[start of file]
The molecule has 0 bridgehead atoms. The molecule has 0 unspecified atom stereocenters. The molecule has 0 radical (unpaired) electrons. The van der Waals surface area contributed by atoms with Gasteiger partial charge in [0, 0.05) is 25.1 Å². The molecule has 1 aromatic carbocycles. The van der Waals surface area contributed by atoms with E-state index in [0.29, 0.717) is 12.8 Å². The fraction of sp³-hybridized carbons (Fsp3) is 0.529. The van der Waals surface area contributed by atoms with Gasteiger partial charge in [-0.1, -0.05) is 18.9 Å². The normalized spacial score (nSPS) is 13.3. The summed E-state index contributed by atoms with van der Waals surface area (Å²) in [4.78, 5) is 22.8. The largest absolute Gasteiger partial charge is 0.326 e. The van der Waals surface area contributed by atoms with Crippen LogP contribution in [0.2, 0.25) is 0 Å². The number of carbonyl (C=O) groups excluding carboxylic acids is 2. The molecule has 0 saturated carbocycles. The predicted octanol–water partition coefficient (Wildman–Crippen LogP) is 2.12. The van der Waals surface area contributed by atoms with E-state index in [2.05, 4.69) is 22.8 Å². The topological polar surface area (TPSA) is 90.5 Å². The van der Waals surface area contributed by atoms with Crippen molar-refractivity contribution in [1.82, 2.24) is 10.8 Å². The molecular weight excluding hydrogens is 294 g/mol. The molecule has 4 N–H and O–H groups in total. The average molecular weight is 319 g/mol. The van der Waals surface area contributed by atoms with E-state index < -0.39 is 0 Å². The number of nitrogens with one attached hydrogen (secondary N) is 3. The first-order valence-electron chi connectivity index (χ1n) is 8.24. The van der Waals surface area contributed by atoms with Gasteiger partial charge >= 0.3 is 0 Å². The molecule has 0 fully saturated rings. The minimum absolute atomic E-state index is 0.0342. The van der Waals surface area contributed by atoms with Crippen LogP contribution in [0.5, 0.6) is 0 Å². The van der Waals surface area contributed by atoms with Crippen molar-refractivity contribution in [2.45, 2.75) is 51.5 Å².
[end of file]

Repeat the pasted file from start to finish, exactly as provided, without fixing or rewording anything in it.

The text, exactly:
The molecule has 0 bridgehead atoms. The molecule has 0 unspecified atom stereocenters. The molecule has 0 radical (unpaired) electrons. The van der Waals surface area contributed by atoms with Gasteiger partial charge in [0, 0.05) is 25.1 Å². The molecule has 1 aromatic carbocycles. The van der Waals surface area contributed by atoms with E-state index in [0.29, 0.717) is 12.8 Å². The fraction of sp³-hybridized carbons (Fsp3) is 0.529. The van der Waals surface area contributed by atoms with Gasteiger partial charge in [-0.1, -0.05) is 18.9 Å². The normalized spacial score (nSPS) is 13.3. The summed E-state index contributed by atoms with van der Waals surface area (Å²) in [4.78, 5) is 22.8. The largest absolute Gasteiger partial charge is 0.326 e. The van der Waals surface area contributed by atoms with Crippen LogP contribution in [0.2, 0.25) is 0 Å². The number of carbonyl (C=O) groups excluding carboxylic acids is 2. The molecule has 0 saturated carbocycles. The predicted octanol–water partition coefficient (Wildman–Crippen LogP) is 2.12. The van der Waals surface area contributed by atoms with E-state index in [2.05, 4.69) is 22.8 Å². The topological polar surface area (TPSA) is 90.5 Å². The van der Waals surface area contributed by atoms with Crippen molar-refractivity contribution in [1.82, 2.24) is 10.8 Å². The molecular weight excluding hydrogens is 294 g/mol. The molecule has 4 N–H and O–H groups in total. The average molecular weight is 319 g/mol. The van der Waals surface area contributed by atoms with E-state index < -0.39 is 0 Å². The number of nitrogens with one attached hydrogen (secondary N) is 3. The first-order valence-electron chi connectivity index (χ1n) is 8.24. The van der Waals surface area contributed by atoms with Gasteiger partial charge >= 0.3 is 0 Å². The molecule has 0 fully saturated rings. The minimum absolute atomic E-state index is 0.0342. The van der Waals surface area contributed by atoms with Crippen LogP contribution in [0.5, 0.6) is 0 Å². The van der Waals surface area contributed by atoms with Crippen molar-refractivity contribution in [2.45, 2.75) is 51.5 Å².